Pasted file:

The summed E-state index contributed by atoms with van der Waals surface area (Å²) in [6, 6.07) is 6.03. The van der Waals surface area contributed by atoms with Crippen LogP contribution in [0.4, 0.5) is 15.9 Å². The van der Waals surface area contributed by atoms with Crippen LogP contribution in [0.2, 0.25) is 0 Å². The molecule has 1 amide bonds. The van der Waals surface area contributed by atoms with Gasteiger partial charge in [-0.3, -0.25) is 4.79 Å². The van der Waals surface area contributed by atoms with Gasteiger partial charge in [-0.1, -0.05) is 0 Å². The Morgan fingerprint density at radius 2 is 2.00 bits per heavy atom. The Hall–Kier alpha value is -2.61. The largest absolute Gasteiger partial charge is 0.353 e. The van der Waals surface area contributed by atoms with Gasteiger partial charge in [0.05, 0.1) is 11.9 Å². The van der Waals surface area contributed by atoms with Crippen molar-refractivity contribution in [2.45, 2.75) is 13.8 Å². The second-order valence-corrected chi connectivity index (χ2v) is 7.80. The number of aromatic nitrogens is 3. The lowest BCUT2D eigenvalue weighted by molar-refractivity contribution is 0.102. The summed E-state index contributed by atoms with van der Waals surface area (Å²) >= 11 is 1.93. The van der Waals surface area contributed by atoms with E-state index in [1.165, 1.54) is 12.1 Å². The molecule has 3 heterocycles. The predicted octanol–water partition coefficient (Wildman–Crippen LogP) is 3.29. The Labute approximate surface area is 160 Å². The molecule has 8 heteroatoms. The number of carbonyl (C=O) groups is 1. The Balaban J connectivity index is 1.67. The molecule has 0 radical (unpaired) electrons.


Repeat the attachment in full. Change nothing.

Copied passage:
The summed E-state index contributed by atoms with van der Waals surface area (Å²) in [6, 6.07) is 6.03. The van der Waals surface area contributed by atoms with Crippen LogP contribution in [0.4, 0.5) is 15.9 Å². The van der Waals surface area contributed by atoms with Crippen LogP contribution in [0.2, 0.25) is 0 Å². The molecule has 1 amide bonds. The van der Waals surface area contributed by atoms with Gasteiger partial charge in [-0.3, -0.25) is 4.79 Å². The van der Waals surface area contributed by atoms with Gasteiger partial charge in [-0.1, -0.05) is 0 Å². The Morgan fingerprint density at radius 2 is 2.00 bits per heavy atom. The Hall–Kier alpha value is -2.61. The largest absolute Gasteiger partial charge is 0.353 e. The van der Waals surface area contributed by atoms with Gasteiger partial charge in [0.05, 0.1) is 11.9 Å². The van der Waals surface area contributed by atoms with Crippen molar-refractivity contribution in [2.45, 2.75) is 13.8 Å². The second-order valence-corrected chi connectivity index (χ2v) is 7.80. The number of aromatic nitrogens is 3. The lowest BCUT2D eigenvalue weighted by molar-refractivity contribution is 0.102. The summed E-state index contributed by atoms with van der Waals surface area (Å²) >= 11 is 1.93. The van der Waals surface area contributed by atoms with E-state index in [1.165, 1.54) is 12.1 Å². The molecule has 3 heterocycles. The predicted octanol–water partition coefficient (Wildman–Crippen LogP) is 3.29. The Labute approximate surface area is 160 Å². The molecule has 8 heteroatoms. The number of carbonyl (C=O) groups is 1. The Balaban J connectivity index is 1.67. The molecule has 0 radical (unpaired) electrons.